The seventeen-year-old who cannot be identified was due to be induced on Wednesday but refused to receive potentially life-saving blood transfusions.
A pregnant teenage girl may be forced to receive a blood transfusion this weekend when she gives birth in Victoria.
The girl, who can not be identified, was due to be induced on Wednesday afternoon but refused to receive potentially life-saving blood transfusions on religious grounds.
She said it was against her Jehovah’s Witness religious beliefs which forbid followers from receiving blood transfusions or blood products.
Mercy Hospitals Victoria sought urgent legal action in the Victorian Supreme Court for authority to give the girl blood should she suffer a postpartum haemorrhage during labour.
On Friday, Justice Cameron Macaulay ruled in favour of the hospital after experts, including a child psychiatrist, cast doubts on the girl’s maturity to make such a decision.
“The court declared that the plaintiff is authorised to administer to D1 blood and/or blood products as considered reasonably necessary by two registered medical practitioners to save her life or to prevent serious injure during the Course of the labour induction, labour, caesarean section and related procedure and the postnatal period in regard to her current pregnancy,” ruled Justice Macaulay.
Earlier the court was told the first-time mother was considered to be at increased risk of haemorrhaging because she is of “small stature” and the baby is large, meaning she may have a long labour, an assisted birth or an emergency caesarean.
The risk to the bay is considered “low”, the court heard.
Under section 24 of the Victorian human tissue act children can receive medical blood transfusions without parental consent if a doctor believes it is reasonable and proper treatment without which the child would die.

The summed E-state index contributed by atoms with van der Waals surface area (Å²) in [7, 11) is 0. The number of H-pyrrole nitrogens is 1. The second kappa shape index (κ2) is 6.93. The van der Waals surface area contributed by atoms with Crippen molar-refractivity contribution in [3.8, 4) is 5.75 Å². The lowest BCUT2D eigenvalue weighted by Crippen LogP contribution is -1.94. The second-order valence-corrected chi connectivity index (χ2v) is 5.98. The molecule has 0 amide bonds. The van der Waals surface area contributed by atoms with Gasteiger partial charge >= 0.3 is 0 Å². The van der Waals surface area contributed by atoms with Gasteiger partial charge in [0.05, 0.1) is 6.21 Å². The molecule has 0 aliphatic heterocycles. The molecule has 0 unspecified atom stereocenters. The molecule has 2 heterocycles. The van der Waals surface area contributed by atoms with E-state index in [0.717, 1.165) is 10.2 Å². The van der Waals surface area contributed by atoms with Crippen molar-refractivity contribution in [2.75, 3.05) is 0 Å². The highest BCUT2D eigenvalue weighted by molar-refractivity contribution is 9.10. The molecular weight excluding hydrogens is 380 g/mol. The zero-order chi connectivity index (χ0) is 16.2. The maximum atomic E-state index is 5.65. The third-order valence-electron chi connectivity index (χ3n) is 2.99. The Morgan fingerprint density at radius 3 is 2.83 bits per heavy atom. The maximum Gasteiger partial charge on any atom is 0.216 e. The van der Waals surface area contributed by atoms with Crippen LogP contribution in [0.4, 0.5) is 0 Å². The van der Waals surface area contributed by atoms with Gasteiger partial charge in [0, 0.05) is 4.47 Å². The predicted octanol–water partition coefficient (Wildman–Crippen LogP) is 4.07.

However, it was edited in 1994 with the concept of a "mature minor" who could "make up their own mind", the court was told.
Child psychiatrist Campbell Paul told the hearing he didn't believe the girl had the "decision-making capacity" to be considered as having "Gillick competence" - a term used to describe whether a child can consent to their own medical treatment.
Professor Paul said the girl had "been through considerable disruption and trauma through her life" and had "transgressed a major value of her family and her community" by having pre-marital sex.
He said, therefore, "you could imagine that she feels very frightened" and worried about "further punishment".
Obstetrician and gynaecologist Jacqueline van Dam told the court she was concerned about the girl's "naivety" that if anything happened, "she would be protected by her faith".
However, the girl's mother told the court that receiving a blood transfusion would have a significant impact on her daughter's wellbeing.
"Being forced to have that done against her will would be something like having violence done to her or being raped," she said in a statement read to the court.
"She wants to do the right thing by Jehovah, by God.
Earlier this week the lawyer for the hospital said the birth could be induced Sunday afternoon.
- with AAP